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"Mr. Jim Clark was my point of contact with Champion; he was courteous, professional and extremely helpful. It was a pleasure doing business with him. The members of all of the crews, water removal/drying, carpet layers and packers were courteous, professional, arrived on time, and completed work in a timely manner. In addition, they were friendly. We are very pleased with Champion's response and work and I will gladly recommend Champion to others. I will express my satisfaction with Champion to USAA." - Water Damage in Fayetteville, GA

"I have never been as impressed with a great group of young men. Very professional, efficient and knowledgeable of their line of work. Considering the age of my crew; they out-performed the middle and older aged men I have worked with in similar job requests. Thank you!!! Big kudos to Colby...loved this kid!!!" - Water Damage in Ellenwood, GA

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FREQUENTLY ASKED QUESTIONS > FIRE DAMAGE QUESTIONS > What should I discard after a fire?

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When recovering from fire damage, most of your items can be salvaged, disinfected, and cleaned. However, you will need to pay attention to some safety rules when trying to determine what to keep and what to discard. Be sure to document everything you throw away.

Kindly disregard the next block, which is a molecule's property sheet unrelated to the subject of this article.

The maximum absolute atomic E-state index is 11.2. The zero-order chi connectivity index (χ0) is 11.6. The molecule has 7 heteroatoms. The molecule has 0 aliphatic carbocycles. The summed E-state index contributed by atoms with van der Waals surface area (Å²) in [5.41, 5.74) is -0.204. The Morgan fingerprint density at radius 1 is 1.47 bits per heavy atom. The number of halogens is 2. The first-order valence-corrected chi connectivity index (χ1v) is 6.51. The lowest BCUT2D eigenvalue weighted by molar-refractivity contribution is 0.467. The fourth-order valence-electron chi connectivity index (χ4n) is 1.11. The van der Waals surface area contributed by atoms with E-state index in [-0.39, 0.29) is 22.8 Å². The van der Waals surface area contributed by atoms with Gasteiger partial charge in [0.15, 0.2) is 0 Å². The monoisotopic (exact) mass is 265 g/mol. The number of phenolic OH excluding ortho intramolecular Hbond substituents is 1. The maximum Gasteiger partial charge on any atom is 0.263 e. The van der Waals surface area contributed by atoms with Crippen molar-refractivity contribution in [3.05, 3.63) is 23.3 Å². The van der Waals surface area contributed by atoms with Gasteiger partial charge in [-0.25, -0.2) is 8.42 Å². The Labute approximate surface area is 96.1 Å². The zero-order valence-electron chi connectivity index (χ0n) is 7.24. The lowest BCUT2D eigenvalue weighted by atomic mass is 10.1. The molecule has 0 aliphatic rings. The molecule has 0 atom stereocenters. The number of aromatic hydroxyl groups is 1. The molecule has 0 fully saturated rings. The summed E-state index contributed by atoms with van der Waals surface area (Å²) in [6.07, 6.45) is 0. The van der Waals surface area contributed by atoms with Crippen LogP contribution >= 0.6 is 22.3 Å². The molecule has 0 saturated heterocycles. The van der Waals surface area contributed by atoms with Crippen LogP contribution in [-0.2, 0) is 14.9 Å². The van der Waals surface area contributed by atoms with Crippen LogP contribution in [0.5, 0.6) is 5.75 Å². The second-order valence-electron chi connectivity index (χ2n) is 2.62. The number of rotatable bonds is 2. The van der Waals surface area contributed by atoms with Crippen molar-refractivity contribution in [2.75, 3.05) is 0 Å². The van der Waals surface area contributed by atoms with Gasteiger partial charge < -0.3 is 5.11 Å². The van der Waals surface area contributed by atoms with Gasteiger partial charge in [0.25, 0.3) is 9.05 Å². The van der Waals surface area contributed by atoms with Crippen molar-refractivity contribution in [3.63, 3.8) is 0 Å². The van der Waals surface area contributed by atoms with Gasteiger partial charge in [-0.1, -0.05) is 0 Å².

Food

You will have to be very careful when dealing with food. If food is burnt or even partially burnt, discard it. Discard food that has been exposed to heat, smoke or soot. The high temperatures of fire and its byproducts can make food unsafe. Do not use any canned foods where the can has bulged, is badly dented or has rusted.

Refrigerated Food
If your refrigerator was not damaged in the fire, check its content. Confirm that the food is still cold and that no soot penetrated it. If in doubt, discard the food.

Your refrigerator will keep cold for 4 hours if it is well sealed. In case that the power was turned off during the fire and the refrigerator was turned off for more than 4 hours, discard the food.

Frozen Food
The food that was in the freezer can be used if it still has ice crystals on it and if it still feels cold and hard. If not, discard it. Again, whenever in doubt, discard the food.

Medicines and Cosmetics

Discard medicines and cosmetics if contamination is suspected. Inspect medicines and cosmetics carefully to make sure that they are clean of soot, dust, and all other chemicals that might have been in use to extinguish the fire.

Clothes and Textile

Clothes and textile can often be cleaned and disinfected. Discard these materials only if burnt. Be extra cautious with baby and children clothes.

Other Content

All other content can be reused after you make sure that it is well cleaned and disinfected and that it is dust and soot free.

Last updated on May 3, 2011 by Champion